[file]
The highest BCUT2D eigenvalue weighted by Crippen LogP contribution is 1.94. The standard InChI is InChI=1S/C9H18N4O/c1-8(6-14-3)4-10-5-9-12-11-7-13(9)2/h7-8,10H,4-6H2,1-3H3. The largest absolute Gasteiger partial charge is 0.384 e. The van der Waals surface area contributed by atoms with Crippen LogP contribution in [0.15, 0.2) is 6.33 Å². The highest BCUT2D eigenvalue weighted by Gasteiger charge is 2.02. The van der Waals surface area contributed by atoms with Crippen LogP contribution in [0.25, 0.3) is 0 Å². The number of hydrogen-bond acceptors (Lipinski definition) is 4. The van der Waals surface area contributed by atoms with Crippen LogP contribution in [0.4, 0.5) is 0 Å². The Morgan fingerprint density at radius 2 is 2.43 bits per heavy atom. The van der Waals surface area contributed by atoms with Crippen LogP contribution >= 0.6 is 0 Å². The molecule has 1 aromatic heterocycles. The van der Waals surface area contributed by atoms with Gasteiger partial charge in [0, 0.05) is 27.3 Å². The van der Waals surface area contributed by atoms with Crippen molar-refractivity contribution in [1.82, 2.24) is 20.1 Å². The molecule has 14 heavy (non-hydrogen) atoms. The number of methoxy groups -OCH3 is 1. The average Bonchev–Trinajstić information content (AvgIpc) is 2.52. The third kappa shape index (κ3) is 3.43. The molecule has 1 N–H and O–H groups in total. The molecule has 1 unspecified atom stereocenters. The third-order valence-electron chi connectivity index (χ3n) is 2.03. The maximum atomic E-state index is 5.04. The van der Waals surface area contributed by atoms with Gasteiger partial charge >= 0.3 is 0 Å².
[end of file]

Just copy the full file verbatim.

The highest BCUT2D eigenvalue weighted by Crippen LogP contribution is 1.94. The standard InChI is InChI=1S/C9H18N4O/c1-8(6-14-3)4-10-5-9-12-11-7-13(9)2/h7-8,10H,4-6H2,1-3H3. The largest absolute Gasteiger partial charge is 0.384 e. The van der Waals surface area contributed by atoms with Crippen LogP contribution in [0.15, 0.2) is 6.33 Å². The highest BCUT2D eigenvalue weighted by Gasteiger charge is 2.02. The van der Waals surface area contributed by atoms with Crippen LogP contribution in [0.25, 0.3) is 0 Å². The number of hydrogen-bond acceptors (Lipinski definition) is 4. The van der Waals surface area contributed by atoms with Crippen LogP contribution in [0.4, 0.5) is 0 Å². The Morgan fingerprint density at radius 2 is 2.43 bits per heavy atom. The van der Waals surface area contributed by atoms with Crippen LogP contribution >= 0.6 is 0 Å². The molecule has 1 aromatic heterocycles. The van der Waals surface area contributed by atoms with Gasteiger partial charge in [0, 0.05) is 27.3 Å². The van der Waals surface area contributed by atoms with Crippen molar-refractivity contribution in [1.82, 2.24) is 20.1 Å². The molecule has 14 heavy (non-hydrogen) atoms. The number of methoxy groups -OCH3 is 1. The average Bonchev–Trinajstić information content (AvgIpc) is 2.52. The third kappa shape index (κ3) is 3.43. The molecule has 1 N–H and O–H groups in total. The molecule has 1 unspecified atom stereocenters. The third-order valence-electron chi connectivity index (χ3n) is 2.03. The maximum atomic E-state index is 5.04. The van der Waals surface area contributed by atoms with Gasteiger partial charge >= 0.3 is 0 Å².